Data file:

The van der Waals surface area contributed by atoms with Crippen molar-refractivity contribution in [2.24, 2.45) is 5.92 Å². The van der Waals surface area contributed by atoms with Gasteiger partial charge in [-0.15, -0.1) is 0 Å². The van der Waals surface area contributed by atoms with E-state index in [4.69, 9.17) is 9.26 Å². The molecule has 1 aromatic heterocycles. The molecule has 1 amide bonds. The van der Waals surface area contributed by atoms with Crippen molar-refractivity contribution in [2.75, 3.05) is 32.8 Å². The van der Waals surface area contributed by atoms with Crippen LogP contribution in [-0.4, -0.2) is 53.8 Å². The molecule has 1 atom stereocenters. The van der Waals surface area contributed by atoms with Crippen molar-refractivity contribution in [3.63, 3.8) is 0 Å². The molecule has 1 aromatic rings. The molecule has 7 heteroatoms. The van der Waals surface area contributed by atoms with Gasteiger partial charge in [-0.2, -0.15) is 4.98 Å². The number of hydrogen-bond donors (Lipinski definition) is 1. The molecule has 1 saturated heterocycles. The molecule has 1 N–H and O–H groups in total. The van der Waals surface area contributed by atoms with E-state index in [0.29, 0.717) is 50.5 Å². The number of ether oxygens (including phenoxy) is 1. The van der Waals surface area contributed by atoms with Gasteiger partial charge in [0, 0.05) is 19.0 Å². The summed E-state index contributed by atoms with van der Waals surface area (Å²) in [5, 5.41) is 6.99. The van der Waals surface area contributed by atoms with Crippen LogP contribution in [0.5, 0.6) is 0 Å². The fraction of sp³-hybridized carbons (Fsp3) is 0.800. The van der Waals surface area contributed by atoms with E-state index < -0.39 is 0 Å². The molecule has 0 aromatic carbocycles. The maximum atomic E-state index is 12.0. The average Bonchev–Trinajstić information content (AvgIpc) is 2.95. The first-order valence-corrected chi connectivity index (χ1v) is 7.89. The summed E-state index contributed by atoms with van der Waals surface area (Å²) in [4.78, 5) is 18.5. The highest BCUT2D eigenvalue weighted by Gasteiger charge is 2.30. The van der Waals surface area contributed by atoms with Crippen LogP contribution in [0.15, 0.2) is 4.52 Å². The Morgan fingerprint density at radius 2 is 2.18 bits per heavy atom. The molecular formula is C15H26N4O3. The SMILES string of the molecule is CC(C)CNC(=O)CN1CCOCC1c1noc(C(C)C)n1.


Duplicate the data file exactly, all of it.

The van der Waals surface area contributed by atoms with Crippen molar-refractivity contribution in [2.24, 2.45) is 5.92 Å². The van der Waals surface area contributed by atoms with Gasteiger partial charge in [-0.15, -0.1) is 0 Å². The van der Waals surface area contributed by atoms with E-state index in [4.69, 9.17) is 9.26 Å². The molecule has 1 aromatic heterocycles. The molecule has 1 amide bonds. The van der Waals surface area contributed by atoms with Crippen molar-refractivity contribution in [2.75, 3.05) is 32.8 Å². The van der Waals surface area contributed by atoms with Crippen LogP contribution in [-0.4, -0.2) is 53.8 Å². The molecule has 1 atom stereocenters. The van der Waals surface area contributed by atoms with Crippen molar-refractivity contribution in [3.63, 3.8) is 0 Å². The molecule has 1 aromatic rings. The molecule has 7 heteroatoms. The van der Waals surface area contributed by atoms with Gasteiger partial charge in [-0.2, -0.15) is 4.98 Å². The number of hydrogen-bond donors (Lipinski definition) is 1. The molecule has 1 saturated heterocycles. The molecule has 1 N–H and O–H groups in total. The van der Waals surface area contributed by atoms with E-state index in [0.29, 0.717) is 50.5 Å². The number of ether oxygens (including phenoxy) is 1. The van der Waals surface area contributed by atoms with Gasteiger partial charge in [0, 0.05) is 19.0 Å². The summed E-state index contributed by atoms with van der Waals surface area (Å²) in [5, 5.41) is 6.99. The van der Waals surface area contributed by atoms with Crippen LogP contribution in [0.5, 0.6) is 0 Å². The fraction of sp³-hybridized carbons (Fsp3) is 0.800. The van der Waals surface area contributed by atoms with E-state index < -0.39 is 0 Å². The molecule has 0 aromatic carbocycles. The maximum atomic E-state index is 12.0. The average Bonchev–Trinajstić information content (AvgIpc) is 2.95. The first-order valence-corrected chi connectivity index (χ1v) is 7.89. The summed E-state index contributed by atoms with van der Waals surface area (Å²) in [4.78, 5) is 18.5. The highest BCUT2D eigenvalue weighted by Gasteiger charge is 2.30. The van der Waals surface area contributed by atoms with Crippen LogP contribution in [0.15, 0.2) is 4.52 Å². The Morgan fingerprint density at radius 2 is 2.18 bits per heavy atom. The molecular formula is C15H26N4O3. The SMILES string of the molecule is CC(C)CNC(=O)CN1CCOCC1c1noc(C(C)C)n1.